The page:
I’m an apprentice

  • An apprenticeship is a great way of developing your skills to do a particular job while earning money
  • Completing an apprenticeship will give you a work-based qualification
  • As an apprentice, you have employment rights as well as your children’s rights that apply until you are 18

Just because you have left school doesn’t mean you can’t continue to learn. For some people, staying in education isn’t the best way for them to develop. Apprenticeships offer an alternative way of gaining skills while working at the same time. Although apprenticeships involve learning, you will still be working so you will have employment rights, such as the right to be paid a minimum level.

An apprenticeship is a way of gaining skills and training while working. The ‘learning’ element of the apprenticeship may happen on the job, as you work, in college or at a specific training centre. It will depend on the type of apprenticeship you are on and how your employer wants you to learn. During the apprenticeship, you will towards a work-based qualification which will be at least Level 2 from the Credit and Qualifications Framework for Wales (CQFW).

In Wales, apprenticeships are open to anyone aged 16 or over who live in Wales. There’s no upper age limit, although apprenticeships are usually associated with younger people.

There is a minimum hourly rate that you must be paid if you are an apprentice. Your employer can choose to pay you more, but doesn’t have to do so. The current (January 2018) minimum hourly rate for apprentices is currently £3.50 if you are under 19, or if you in your first year of apprenticeship (even if you are 19 or older). This will rise to £3.70 an hour in April 2018. Once you are 19 (and have completed the first year of your apprenticeship) you are entitled to the relevant National Minimum Wage rate. This is £5.60 for 18-20 year olds (and will rise to £5.90 in April 2018) and £7.05 for 21-24 year olds (and will rise to £7.38). Once you are 25, you become entitled to the National Living Wage.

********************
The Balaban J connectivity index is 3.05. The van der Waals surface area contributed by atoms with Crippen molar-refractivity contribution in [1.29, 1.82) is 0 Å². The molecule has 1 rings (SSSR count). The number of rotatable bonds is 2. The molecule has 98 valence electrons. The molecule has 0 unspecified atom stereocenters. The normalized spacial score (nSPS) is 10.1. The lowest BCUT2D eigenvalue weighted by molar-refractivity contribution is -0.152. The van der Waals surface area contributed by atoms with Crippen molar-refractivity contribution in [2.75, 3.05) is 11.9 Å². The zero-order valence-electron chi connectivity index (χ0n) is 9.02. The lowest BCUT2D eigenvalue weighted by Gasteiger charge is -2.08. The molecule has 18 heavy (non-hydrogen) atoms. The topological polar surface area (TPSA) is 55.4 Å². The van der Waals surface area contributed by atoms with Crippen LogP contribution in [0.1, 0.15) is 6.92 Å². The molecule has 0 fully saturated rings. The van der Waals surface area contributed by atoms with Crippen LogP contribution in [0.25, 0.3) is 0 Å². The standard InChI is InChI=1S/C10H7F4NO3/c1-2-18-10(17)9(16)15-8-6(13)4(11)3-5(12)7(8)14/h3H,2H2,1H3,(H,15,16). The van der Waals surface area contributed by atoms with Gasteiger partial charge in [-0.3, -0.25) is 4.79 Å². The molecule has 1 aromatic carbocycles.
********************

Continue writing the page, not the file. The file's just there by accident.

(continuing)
If you are an apprentice, you’re also an employee so you have the same employment rights as anyone else. If you are under 18, there will be some restrictions on the number of hours you can work, and when you can work those hours, compared with employees who are 18 or older, but otherwise, the same rights apply. As well as your rights around working hours, you will be entitled to rest breaks during the working day (depending on how many hours you work) and holidays.

You should be treated fairly – not discriminated against or bullied or exposed to dangerous situations. You have the right not to be unfairly dismissed once you have worked for 2 years. As your apprenticeship is for a fixed period, if your employer tries to end the apprenticeship early, you may be able to claim damages for breach of contract even if you haven’t been working for 2 years.
You will also be entitled to rights such as sick pay, maternity and paternity leave and pay and other rights to time off. Sick pay, maternity pay and other forms of statutory pay are often dependant on you earning a minimum amount which you may not reach if you are on the basic apprenticeship rate.